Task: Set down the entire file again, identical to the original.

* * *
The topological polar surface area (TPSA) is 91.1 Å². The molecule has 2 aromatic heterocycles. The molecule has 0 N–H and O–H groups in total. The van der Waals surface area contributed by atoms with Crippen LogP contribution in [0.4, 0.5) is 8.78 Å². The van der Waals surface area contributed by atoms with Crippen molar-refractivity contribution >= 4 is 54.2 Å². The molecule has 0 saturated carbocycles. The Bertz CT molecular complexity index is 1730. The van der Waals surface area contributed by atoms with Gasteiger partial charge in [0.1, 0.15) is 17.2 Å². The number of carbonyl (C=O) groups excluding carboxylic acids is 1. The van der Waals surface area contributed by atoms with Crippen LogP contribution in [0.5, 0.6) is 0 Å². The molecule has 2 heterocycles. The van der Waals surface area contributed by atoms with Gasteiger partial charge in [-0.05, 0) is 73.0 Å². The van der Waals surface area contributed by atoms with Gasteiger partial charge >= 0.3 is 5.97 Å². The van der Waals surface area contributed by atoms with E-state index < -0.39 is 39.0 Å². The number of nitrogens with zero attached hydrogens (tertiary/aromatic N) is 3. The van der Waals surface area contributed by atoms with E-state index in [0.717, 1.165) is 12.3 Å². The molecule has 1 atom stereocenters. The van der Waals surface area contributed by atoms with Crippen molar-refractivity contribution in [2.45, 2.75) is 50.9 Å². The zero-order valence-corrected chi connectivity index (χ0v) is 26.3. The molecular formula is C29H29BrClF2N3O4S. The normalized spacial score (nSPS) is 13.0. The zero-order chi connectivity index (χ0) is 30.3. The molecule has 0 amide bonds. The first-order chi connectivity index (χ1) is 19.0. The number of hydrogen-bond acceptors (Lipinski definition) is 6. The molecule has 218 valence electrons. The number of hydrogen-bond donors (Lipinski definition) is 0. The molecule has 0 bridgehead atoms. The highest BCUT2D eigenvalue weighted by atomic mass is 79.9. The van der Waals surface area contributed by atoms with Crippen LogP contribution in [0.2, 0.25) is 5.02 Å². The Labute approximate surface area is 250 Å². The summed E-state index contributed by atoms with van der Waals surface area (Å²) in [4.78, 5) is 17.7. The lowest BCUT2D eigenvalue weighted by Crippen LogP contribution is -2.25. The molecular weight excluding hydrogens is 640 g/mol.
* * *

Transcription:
The topological polar surface area (TPSA) is 91.1 Å². The molecule has 2 aromatic heterocycles. The molecule has 0 N–H and O–H groups in total. The van der Waals surface area contributed by atoms with Crippen LogP contribution in [0.4, 0.5) is 8.78 Å². The van der Waals surface area contributed by atoms with Crippen molar-refractivity contribution >= 4 is 54.2 Å². The molecule has 0 saturated carbocycles. The Bertz CT molecular complexity index is 1730. The van der Waals surface area contributed by atoms with Gasteiger partial charge in [0.1, 0.15) is 17.2 Å². The number of carbonyl (C=O) groups excluding carboxylic acids is 1. The van der Waals surface area contributed by atoms with Crippen LogP contribution in [0.5, 0.6) is 0 Å². The molecule has 2 heterocycles. The van der Waals surface area contributed by atoms with Gasteiger partial charge in [-0.05, 0) is 73.0 Å². The van der Waals surface area contributed by atoms with Gasteiger partial charge >= 0.3 is 5.97 Å². The van der Waals surface area contributed by atoms with E-state index < -0.39 is 39.0 Å². The number of nitrogens with zero attached hydrogens (tertiary/aromatic N) is 3. The van der Waals surface area contributed by atoms with E-state index in [0.717, 1.165) is 12.3 Å². The molecule has 1 atom stereocenters. The van der Waals surface area contributed by atoms with Crippen molar-refractivity contribution in [2.45, 2.75) is 50.9 Å². The zero-order valence-corrected chi connectivity index (χ0v) is 26.3. The molecular formula is C29H29BrClF2N3O4S. The normalized spacial score (nSPS) is 13.0. The zero-order chi connectivity index (χ0) is 30.3. The molecule has 0 amide bonds. The first-order chi connectivity index (χ1) is 19.0. The number of hydrogen-bond acceptors (Lipinski definition) is 6. The molecule has 218 valence electrons. The number of hydrogen-bond donors (Lipinski definition) is 0. The molecule has 0 bridgehead atoms. The highest BCUT2D eigenvalue weighted by atomic mass is 79.9. The van der Waals surface area contributed by atoms with Crippen LogP contribution in [0.2, 0.25) is 5.02 Å². The Labute approximate surface area is 250 Å². The summed E-state index contributed by atoms with van der Waals surface area (Å²) in [4.78, 5) is 17.7. The lowest BCUT2D eigenvalue weighted by Crippen LogP contribution is -2.25. The molecular weight excluding hydrogens is 640 g/mol.